Ceisteanna—Questions. Oral Answers (Resumed). - National Lottery Funding.

Eric J. Byrne

Question:

14 Mr. E. Byrne asked the Minister for Finance the percentage of national lottery funding that went to projects in the various regions in 1995; the percentage that went to Dublin, Cork and Limerick cities; the percentage of national lottery funding that went to the voluntary sector in 1995; the plans, if any, he has to further review disbursement of national lottery funding; and if he will make a statement on the matter. [8599/96]

Details of national lottery allocations and actual expenditure are set out, respectively, in an appendix to the Estimates volume and in the annual Appropriation Accounts. Copies of these are available in the Oireachtas Library. The 1995 Appropriation Accounts will be published in the autumn. National lottery allocations are decided by the Government in the context of the annual Estimates process, so the allocations and expenditure are shown under the Votes of the relevant spending Ministers under specific subheads.

To try to assemble all this information on a geographic basis would be an enormous task. It should also be remembered that much assistance from the lottery surplus is given on a national basis — for example to a national organisation — so geographic breakdown is hardly relevant. It can, however, be said, given the wide variety of lottery schemes operated by a number of Ministers, that all areas of the country benefit significantly.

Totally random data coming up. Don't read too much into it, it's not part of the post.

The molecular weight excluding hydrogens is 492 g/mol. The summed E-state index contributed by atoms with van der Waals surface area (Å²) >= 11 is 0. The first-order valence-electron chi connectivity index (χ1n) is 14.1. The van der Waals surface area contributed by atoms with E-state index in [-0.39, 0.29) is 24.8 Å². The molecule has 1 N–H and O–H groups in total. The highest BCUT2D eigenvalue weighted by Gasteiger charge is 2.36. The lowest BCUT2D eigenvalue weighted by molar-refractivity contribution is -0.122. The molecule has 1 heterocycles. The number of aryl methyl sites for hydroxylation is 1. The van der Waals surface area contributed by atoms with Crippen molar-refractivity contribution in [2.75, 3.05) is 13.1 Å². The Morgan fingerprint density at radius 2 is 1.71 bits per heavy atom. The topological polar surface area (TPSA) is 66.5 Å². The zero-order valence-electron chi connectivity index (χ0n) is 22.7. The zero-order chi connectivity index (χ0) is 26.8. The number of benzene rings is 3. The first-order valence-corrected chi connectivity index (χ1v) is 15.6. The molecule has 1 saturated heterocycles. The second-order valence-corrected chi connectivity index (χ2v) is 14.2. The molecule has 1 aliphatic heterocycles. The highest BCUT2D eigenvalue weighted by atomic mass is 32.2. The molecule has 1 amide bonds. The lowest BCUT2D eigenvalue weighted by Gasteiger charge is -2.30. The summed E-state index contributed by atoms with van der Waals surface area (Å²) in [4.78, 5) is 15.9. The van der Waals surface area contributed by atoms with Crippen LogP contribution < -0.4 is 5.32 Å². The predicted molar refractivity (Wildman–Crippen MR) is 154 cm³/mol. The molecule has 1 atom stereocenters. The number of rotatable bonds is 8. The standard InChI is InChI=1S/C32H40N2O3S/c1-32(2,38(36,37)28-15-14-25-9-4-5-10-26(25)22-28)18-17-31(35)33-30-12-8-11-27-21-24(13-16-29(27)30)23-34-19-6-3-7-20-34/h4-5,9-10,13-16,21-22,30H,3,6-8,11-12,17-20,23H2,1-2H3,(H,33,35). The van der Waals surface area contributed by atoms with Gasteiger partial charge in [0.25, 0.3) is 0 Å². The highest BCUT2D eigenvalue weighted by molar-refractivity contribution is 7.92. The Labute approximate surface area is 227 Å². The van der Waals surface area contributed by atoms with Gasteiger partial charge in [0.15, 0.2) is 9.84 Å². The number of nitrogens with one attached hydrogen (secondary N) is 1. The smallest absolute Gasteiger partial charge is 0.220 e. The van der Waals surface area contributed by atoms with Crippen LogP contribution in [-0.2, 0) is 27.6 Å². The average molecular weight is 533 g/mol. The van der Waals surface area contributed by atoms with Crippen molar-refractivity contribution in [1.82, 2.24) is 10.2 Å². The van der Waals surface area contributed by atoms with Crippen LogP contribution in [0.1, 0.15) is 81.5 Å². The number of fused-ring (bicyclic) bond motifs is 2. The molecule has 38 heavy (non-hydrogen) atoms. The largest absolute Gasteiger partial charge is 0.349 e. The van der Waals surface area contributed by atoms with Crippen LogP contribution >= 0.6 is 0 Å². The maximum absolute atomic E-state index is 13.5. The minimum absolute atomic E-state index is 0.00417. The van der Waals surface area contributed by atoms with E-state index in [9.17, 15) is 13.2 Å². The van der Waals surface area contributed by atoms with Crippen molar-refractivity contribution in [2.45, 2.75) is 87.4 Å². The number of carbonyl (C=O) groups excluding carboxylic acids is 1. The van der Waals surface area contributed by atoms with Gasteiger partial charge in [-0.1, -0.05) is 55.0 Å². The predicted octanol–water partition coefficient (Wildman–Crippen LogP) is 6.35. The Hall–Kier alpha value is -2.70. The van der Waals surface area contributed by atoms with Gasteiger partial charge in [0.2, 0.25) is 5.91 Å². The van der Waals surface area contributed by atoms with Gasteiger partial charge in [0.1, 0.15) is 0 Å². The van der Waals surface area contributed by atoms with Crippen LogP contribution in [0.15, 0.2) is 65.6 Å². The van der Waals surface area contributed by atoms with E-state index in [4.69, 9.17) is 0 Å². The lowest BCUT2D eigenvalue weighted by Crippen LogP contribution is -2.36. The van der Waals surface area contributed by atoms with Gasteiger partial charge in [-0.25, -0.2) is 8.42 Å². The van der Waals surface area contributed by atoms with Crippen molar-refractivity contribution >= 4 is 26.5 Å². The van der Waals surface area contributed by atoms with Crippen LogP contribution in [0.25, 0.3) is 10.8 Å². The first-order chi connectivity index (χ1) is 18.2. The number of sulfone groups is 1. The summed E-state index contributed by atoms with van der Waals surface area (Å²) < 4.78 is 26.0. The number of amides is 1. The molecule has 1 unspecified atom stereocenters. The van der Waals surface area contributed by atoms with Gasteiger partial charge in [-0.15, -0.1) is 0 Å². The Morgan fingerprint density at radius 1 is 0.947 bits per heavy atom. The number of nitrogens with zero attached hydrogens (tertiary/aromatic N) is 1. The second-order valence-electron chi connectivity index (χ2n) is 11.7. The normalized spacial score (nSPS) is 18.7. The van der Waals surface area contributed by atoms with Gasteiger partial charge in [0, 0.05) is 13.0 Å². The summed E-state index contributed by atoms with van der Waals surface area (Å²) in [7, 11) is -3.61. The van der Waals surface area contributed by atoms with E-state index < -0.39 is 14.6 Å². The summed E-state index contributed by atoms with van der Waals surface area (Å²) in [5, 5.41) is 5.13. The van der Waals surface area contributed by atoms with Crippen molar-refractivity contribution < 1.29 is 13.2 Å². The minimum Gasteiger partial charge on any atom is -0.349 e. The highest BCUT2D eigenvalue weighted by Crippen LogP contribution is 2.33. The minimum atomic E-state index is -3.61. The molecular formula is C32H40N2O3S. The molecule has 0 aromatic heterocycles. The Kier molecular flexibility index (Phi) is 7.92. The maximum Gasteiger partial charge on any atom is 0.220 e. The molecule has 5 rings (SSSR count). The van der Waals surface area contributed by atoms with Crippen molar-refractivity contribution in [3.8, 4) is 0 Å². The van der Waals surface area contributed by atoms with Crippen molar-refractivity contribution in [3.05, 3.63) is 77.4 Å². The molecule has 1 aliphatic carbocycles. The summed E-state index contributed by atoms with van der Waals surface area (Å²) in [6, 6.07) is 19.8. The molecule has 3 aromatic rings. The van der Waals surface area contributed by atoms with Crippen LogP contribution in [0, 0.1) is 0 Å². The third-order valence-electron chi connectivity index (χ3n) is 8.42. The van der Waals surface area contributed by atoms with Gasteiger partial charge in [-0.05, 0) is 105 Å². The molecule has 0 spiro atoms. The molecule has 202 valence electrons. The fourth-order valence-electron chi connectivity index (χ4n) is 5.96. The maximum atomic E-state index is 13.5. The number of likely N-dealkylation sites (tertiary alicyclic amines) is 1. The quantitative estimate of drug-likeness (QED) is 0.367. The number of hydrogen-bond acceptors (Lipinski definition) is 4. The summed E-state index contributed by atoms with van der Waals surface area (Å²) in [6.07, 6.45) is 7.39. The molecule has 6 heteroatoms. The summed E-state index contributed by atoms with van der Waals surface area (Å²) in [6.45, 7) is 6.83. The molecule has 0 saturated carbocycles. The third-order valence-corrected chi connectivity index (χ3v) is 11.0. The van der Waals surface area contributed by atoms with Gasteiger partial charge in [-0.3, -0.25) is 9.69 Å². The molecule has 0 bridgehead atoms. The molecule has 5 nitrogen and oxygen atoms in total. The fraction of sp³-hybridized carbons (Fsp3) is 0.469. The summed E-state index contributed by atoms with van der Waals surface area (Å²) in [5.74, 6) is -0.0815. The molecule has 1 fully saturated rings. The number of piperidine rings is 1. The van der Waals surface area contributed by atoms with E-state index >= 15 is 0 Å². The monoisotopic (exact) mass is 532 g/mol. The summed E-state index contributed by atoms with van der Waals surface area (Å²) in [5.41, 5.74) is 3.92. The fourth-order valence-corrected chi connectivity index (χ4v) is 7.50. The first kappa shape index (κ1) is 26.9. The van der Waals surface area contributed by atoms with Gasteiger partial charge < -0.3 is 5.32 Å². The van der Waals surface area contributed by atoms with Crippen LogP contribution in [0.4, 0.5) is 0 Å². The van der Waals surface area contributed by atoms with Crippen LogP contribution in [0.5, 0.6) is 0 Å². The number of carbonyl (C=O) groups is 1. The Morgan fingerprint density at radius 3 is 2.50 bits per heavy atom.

There would be similar difficulties in giving a definitive breakdown of the amount for voluntary services. The arrangements for the disbursement of national lottery funding are kept under continuous review.

I understand what the Minister has said, but it disappoints me that the figures are not available. The Minister will be aware of the disproportionate influence which the lobby of rural TDs has on many aspects of political life in Ireland.

(Interruptions.)

That includes Dublin South-Central as well.

I notice all the rural TDs shouting me down.

From the rural fields of Dublin South-East.

Perhaps we do not have a strong enough voice in this House.

Let us hear Deputy Byrne without interruption.

Would the Minister agree that it is time for urban TDs, like the Minister, to organise an urban voice so as to adequately counteract the present imbalance? Will he agree, as Minister for Finance, to sanction and release lottery money only on a fair and proportional basis and that, as Dublin and its environs represents one third of the population, has by far the highest unemployment and disadvantage and, ironically, purchases more lottery tickets than the rest of the country, it is time to target at least one third of the surplus funds to Dublin projects?